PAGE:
Climate Emergency Manchester need your help to bring cleaner air to Manchester
- Activists campaign for new climate action committee
- Claim city council is falling short on promises
- Council says new committee "would serve no real purpose"
The group of activists believe such a committee – which they want to call the Climate and Environment Scrutiny Committee – is needed to act as a watchdog for climate action in Manchester.
They say it would hold the council accountable by looking at climate commitments on a monthly basis.
They also believe it would help promote better dialogue between the council and residents on climate change.
“We need this committee to discuss the good and see what’s falling behind, month in, month out”, said Chloe Jeffries, one of Climate Emergency Manchester’s core members.
“You can hide a lot in an annual report, but by looking at things on a monthly basis you can foster a more frank discussion.”
The council, however, sayas that a new committee is not needed.
Councillor Angeliki Stogia, executive member for environment, said: “When we declared a climate emergency, it was with the express intention that zero carbon considerations would be embedded in all of our decision-making. That is what is happening.
“Tackling climate change has been added as an overarching strand of the Our Manchester strategy guiding the city.
“All reports considered by all committees of the council now include a section on how proposals relate to our environmental goals and scrutiny commitees are invited to consider the issue from their perspectives – for instance our Economic Scrutiny Committee has recently looked at the green economy.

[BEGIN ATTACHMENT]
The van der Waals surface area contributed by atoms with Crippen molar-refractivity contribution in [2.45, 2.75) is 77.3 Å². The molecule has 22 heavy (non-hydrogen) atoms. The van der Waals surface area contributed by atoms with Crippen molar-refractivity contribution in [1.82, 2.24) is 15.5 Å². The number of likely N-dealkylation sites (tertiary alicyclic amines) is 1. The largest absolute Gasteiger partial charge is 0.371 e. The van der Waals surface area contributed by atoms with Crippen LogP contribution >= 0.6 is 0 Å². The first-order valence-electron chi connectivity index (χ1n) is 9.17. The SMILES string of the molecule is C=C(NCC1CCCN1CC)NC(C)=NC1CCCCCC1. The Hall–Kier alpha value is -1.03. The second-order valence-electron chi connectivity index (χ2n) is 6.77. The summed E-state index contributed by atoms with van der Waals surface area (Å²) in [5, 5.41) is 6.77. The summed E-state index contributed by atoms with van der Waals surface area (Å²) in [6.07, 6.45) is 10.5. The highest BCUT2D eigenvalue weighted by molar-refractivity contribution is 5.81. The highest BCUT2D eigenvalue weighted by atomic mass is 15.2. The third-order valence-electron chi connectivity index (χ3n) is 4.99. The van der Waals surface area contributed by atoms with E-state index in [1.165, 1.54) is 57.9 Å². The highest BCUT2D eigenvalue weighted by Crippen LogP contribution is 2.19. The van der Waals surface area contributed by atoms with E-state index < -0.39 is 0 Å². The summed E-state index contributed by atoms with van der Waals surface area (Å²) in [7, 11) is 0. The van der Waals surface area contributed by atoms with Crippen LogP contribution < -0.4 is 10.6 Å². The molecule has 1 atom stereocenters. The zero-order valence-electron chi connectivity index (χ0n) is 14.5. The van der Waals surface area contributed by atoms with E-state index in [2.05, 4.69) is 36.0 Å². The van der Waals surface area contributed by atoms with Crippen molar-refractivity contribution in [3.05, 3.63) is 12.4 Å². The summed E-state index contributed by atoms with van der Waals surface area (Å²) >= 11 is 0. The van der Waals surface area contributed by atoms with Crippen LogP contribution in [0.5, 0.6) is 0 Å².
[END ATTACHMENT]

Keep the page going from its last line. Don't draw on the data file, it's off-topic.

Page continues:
“To sideline scrutinising climate change policy and action by making it the domain of purely one committee would run counter to this and would serve no real purpose.
We are making progress towards our aim of Manchester becoming zero carbon by 2038
“The fact is we are making progress towards our aim of Manchester becoming zero carbon by 2038 with the council playing its full part, reducing our emissions by half by 2025.
“This progress will be detailed in our latest quarterly report to be published online shortly.”
But Climate Emergency Manchester believes the conversations on climate action should not happen behind closed doors.
Ms Jeffries said: “We are in a democracy, and our elected representatives should be held accountable.”
The council declared a climate emergency in 2019, and promised to deliver complete carbon neutrality for Manchester by 2038.
Since then, however, very little has been done, claim green activists. They say the city fell short of its year-by-year target, and that carbon emissions fell by 4% in 2019, rather than the 13% predicted.
The council also came under fire last year for approving a controversial planning application for a car park close to a school in residential Ancoats.
“We need a fundamental change in how things are handled”, said Ms Jeffries.
“This is something that affects us all.
“This is an opportunity for Manchester to see more democracy and cleaner air. What’s not to like?”